Although considered a trans-diagnostic phenotype, anhedonia can emerge from deficits in motivation, valuation, or hedonic appreciation, each of which reflect different neural processes and are differently expressed across individuals. There is a critical need to refine the construct of anhedonia in order to improve treatment. Our long-term goal is to combine computational, imaging, and causal manipulations to define a translational biomarker of diminished valuation in anhedonia. In this proposal we identify how the EEG response known as the Reward Positivity (RewP) is a candidate biomarker specific to value-based deficiencies in anhedonia. The RewP is only elicited by the presentation of a rewarding outcome, it is decreased in depression, and it scales with the central feature of reinforcement learning models, the positive reward prediction error (+RPE). Importantly, this same neural response can be elicited in rodents using the same learning task as in humans. The objective of this proposal is to test whether induced emotion, depressed mood, and learned helplessness (in mice) directly diminish +RPE coding in the RewP. The rationale for this approach is that electrophysiology is a highly promising tool for identifying mechanisms of complex behaviors and translating these mechanisms between species.
In Aim 1, we will determine if induced emotion and +RPE have independent or interactive effects on the RewP.
In Aim 2 we will recruit depressed participants and determine if anhedonia and +RPE have independent or interactive influences on the source-level generators underlying the RewP (using MEG).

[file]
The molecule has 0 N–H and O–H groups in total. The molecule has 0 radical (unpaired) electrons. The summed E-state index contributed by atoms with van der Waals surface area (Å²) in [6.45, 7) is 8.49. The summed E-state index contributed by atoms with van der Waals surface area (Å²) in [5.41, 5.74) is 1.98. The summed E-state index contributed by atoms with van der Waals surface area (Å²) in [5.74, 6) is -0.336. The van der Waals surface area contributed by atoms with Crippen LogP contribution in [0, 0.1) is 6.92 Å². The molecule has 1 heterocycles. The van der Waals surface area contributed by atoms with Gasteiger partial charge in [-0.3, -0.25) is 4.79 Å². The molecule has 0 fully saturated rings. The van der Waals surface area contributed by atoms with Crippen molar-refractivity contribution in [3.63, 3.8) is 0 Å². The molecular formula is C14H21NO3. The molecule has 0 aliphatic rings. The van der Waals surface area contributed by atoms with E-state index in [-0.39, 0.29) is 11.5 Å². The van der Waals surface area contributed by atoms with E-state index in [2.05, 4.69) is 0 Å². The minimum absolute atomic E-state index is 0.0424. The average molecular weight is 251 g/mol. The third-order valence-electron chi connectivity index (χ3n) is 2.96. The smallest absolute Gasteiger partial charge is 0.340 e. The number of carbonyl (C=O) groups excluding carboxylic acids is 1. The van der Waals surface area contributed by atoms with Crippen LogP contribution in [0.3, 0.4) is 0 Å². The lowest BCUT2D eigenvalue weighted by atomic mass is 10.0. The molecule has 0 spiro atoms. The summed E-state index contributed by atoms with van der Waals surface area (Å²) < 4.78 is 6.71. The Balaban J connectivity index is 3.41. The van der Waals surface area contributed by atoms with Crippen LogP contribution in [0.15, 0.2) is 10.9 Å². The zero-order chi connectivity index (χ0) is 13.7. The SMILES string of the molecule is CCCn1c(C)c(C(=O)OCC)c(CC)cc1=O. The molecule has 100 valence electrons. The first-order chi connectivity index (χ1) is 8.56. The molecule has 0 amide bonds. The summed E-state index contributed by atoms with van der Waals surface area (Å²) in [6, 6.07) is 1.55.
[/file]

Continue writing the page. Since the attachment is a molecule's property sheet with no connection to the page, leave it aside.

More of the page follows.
In Aim 3 we will use the same task in a mouse model with infralimbic recordings; we will then test the causal diminishment (learned helplessness) and recovery (fluoxetine) of this mechanism. This proposed research is innovative because we have identified a computational function tightly tied to a neural response that directly addresses the disease-specific phenotype in human patients and is capable of being assessed, manipulated, and recovered within a rodent model. This contribution is expected to be significant because it will advance a translational mechanism for deficient valuation in anhedonia. Upon completion of these aims, the expected outcome will validate the RewP as a sensitive and specific mechanism of aberrant valuation in anhedonia. In line with the RDoC framework, our use of computational modeling will allow us to algorithmically contrast multiple sub-constructs of approach motivation in the positive valence systems domain. The translational computational psychiatry approach advanced here links circuit-level dysfunction, aberrant computations, and trans-diagnostic behavioral phenotype. The successful completion of the aims advanced here will create what we think is the most promising path for combining these strengths into a computationally-inspired, mechanistically tested, translatable model of aberrant valuation in anhedonia. This novel candidate biomarker will be translatable between species and testable in an outpatient clinic.

Public Health Relevance

The proposed research addresses a major mental health issue (anhedonia) with a novel computationally- inspired translational technique in both humans and mice. This approach greatly increases the likelihood that a positive animal model result will be successfully translated to humans. This research plan thus offers a novel way to address the NIMH's mission of defining mechanisms of complex behaviors.

National Institute of Health (NIH)
National Institute of Mental Health (NIMH)
Research Project (R01)
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Special Emphasis Panel (ZMH1)
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Ferrante, Michele
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University of New Mexico
Schools of Arts and Sciences
United States
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